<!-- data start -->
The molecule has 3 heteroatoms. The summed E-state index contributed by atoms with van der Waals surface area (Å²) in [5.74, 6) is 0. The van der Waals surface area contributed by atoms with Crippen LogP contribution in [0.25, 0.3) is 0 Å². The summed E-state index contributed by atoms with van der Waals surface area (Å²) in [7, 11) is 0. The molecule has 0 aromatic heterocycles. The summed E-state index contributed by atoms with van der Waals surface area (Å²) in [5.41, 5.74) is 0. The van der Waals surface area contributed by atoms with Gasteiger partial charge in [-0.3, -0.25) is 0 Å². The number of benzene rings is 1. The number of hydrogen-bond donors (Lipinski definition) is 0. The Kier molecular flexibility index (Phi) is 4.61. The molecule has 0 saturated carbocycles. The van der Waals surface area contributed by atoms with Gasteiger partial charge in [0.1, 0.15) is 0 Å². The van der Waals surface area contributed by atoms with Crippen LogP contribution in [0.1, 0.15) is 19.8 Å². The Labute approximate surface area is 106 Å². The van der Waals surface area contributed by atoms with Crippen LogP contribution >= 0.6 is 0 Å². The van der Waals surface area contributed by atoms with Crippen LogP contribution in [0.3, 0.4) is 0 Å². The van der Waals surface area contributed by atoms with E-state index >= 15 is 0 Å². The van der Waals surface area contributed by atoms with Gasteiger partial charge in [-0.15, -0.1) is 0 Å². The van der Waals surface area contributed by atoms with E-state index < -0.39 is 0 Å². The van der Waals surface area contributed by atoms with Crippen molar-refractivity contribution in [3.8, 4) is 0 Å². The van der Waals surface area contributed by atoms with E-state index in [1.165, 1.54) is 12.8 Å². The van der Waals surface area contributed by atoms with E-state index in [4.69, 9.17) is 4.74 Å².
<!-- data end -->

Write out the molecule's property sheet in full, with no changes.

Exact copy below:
The molecule has 3 heteroatoms. The summed E-state index contributed by atoms with van der Waals surface area (Å²) in [5.74, 6) is 0. The van der Waals surface area contributed by atoms with Crippen LogP contribution in [0.25, 0.3) is 0 Å². The summed E-state index contributed by atoms with van der Waals surface area (Å²) in [7, 11) is 0. The molecule has 0 aromatic heterocycles. The summed E-state index contributed by atoms with van der Waals surface area (Å²) in [5.41, 5.74) is 0. The van der Waals surface area contributed by atoms with Gasteiger partial charge in [-0.3, -0.25) is 0 Å². The number of benzene rings is 1. The number of hydrogen-bond donors (Lipinski definition) is 0. The Kier molecular flexibility index (Phi) is 4.61. The molecule has 0 saturated carbocycles. The van der Waals surface area contributed by atoms with Gasteiger partial charge in [0.1, 0.15) is 0 Å². The van der Waals surface area contributed by atoms with Crippen LogP contribution in [0.1, 0.15) is 19.8 Å². The Labute approximate surface area is 106 Å². The van der Waals surface area contributed by atoms with Crippen LogP contribution >= 0.6 is 0 Å². The van der Waals surface area contributed by atoms with Crippen LogP contribution in [0.3, 0.4) is 0 Å². The van der Waals surface area contributed by atoms with E-state index >= 15 is 0 Å². The van der Waals surface area contributed by atoms with Gasteiger partial charge in [-0.15, -0.1) is 0 Å². The van der Waals surface area contributed by atoms with E-state index < -0.39 is 0 Å². The van der Waals surface area contributed by atoms with Crippen molar-refractivity contribution in [3.8, 4) is 0 Å². The van der Waals surface area contributed by atoms with E-state index in [1.165, 1.54) is 12.8 Å². The van der Waals surface area contributed by atoms with E-state index in [4.69, 9.17) is 4.74 Å².